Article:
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Paper info: Homecoming -Exploring the Process of Reshoring from an Industrial Networks Perspective


Homecoming -Exploring the Process of Reshoring from an Industrial Networks Perspective


Barladi E., Ciabuschi F., Lindahl O. and Fratocchi L.

Place of Publication

The paper was published at the 32nd IMP-conference in Poznan, Poland in 2016.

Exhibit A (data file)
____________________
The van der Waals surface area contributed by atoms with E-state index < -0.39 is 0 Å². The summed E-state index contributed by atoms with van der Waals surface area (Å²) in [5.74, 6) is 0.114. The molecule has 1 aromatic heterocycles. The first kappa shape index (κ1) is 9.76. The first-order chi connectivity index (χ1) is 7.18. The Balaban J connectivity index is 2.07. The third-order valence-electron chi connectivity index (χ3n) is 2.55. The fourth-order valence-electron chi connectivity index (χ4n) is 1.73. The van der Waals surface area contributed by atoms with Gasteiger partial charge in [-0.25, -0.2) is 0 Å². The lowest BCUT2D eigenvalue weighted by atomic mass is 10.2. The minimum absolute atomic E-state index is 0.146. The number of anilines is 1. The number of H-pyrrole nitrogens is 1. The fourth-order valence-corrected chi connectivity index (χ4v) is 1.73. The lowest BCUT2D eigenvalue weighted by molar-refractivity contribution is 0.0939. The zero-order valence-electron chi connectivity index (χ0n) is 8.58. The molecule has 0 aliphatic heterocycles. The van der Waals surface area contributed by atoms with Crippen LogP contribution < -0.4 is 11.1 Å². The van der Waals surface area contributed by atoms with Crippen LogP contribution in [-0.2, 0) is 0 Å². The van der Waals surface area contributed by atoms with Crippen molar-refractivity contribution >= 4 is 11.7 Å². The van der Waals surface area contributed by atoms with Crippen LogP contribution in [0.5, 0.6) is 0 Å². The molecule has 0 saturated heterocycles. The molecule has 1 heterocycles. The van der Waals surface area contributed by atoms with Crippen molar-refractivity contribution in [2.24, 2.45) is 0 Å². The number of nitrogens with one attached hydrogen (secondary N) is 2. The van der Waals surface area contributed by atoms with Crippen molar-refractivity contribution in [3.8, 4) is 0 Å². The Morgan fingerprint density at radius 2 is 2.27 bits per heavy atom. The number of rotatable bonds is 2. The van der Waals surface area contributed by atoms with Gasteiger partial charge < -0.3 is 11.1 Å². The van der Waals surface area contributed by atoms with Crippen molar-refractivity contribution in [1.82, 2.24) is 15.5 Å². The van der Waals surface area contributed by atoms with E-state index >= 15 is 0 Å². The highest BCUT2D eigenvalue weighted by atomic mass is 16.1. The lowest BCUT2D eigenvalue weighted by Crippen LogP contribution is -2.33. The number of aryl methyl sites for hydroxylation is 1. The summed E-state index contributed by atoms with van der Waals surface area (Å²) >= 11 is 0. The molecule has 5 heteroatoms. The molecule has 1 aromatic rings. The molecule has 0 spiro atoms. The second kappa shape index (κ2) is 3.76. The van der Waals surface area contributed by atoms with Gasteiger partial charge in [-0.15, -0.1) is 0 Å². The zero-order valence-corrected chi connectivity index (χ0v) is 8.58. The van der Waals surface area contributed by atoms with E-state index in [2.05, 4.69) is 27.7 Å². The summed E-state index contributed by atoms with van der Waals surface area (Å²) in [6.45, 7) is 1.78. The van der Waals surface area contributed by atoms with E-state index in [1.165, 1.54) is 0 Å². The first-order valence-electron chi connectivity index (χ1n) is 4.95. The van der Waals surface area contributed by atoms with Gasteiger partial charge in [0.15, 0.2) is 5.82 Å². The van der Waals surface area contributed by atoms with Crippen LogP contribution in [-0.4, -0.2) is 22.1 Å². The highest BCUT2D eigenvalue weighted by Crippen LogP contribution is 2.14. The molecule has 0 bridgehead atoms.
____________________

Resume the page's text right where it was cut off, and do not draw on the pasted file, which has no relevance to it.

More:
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This paper looks at the phenomenon of reshoring, defined as the voluntary process of repatriating manufacturing activities previously off-shored in a foreign country (Fratocchi et al. 2015). Specifically, we analyze the reshoring process not only from a host-market perspective, but also from a home-market one. Research on reshoring has been mainly focused on the reasons why firms choose to reshore activities that previously were offshored and concerns typically the host-country context. These discussions have often revolved around economic rationales and typically relied on international trade theory, strategic management theories (e.g., RBV and TCT), and international business frameworks (e.g., eclectic paradigm and internalization theory). However, based on the assumption that reshoring, similar to business activities in general, seldom occurs in isolation, but that the activities concerned are sometimes closely connected to business networks comprising important suppliers and customers, we argue for the need to better understand how reshoring affects the home-country organization and its local business relationships. Thus, the purpose of this paper is to study the dynamics of the reshoring process from the home country perspective. Specifically, this study is concerned with (1) how reshoring is a process that involve interrelated decisions and changes both at the host and home country levels, as well as (1) how firms’ host and home countries’ organization and networks are affected by reshoring processes. On the basis of the received literature as well as on the findings from a case study exploring the impact of reshoring on the home-country organization and its business relationships, we discuss how “selective” reshoring could be a valuable strategy particularly for SMEs, and how the reshoring process is potentially affected by the firm business strategy, its current pool of competences, and by the adaptability of the host- and home- country networks. This study, which extend the analysis of the reshoring phenomenon to the home country context, contributes to expand our understanding of the reshoring process from a network perspective. The study also helps to further frame the internationalization of firms as a non-linear process (comprehensive of offshoring as well as reshoring processes) and, at a micro level, it introduces the concept of “selective” reshoring as a complement of fine-slicing selective offshoring as part of firms effort to improve performance through reconfiguration and reallocation of resources between markets. The next section provides a theoretical background to frame the study from an IMP perspective. After we will describe the Fitwell case, an Italian producer of mountain shoes that after earlier offshoring activities decided to reshore home part of its operations. A discussion will follow with the purpose of discussing some key evidence that can advance the conceptualization of the reshoring process. The conclusions will highlight our contributions.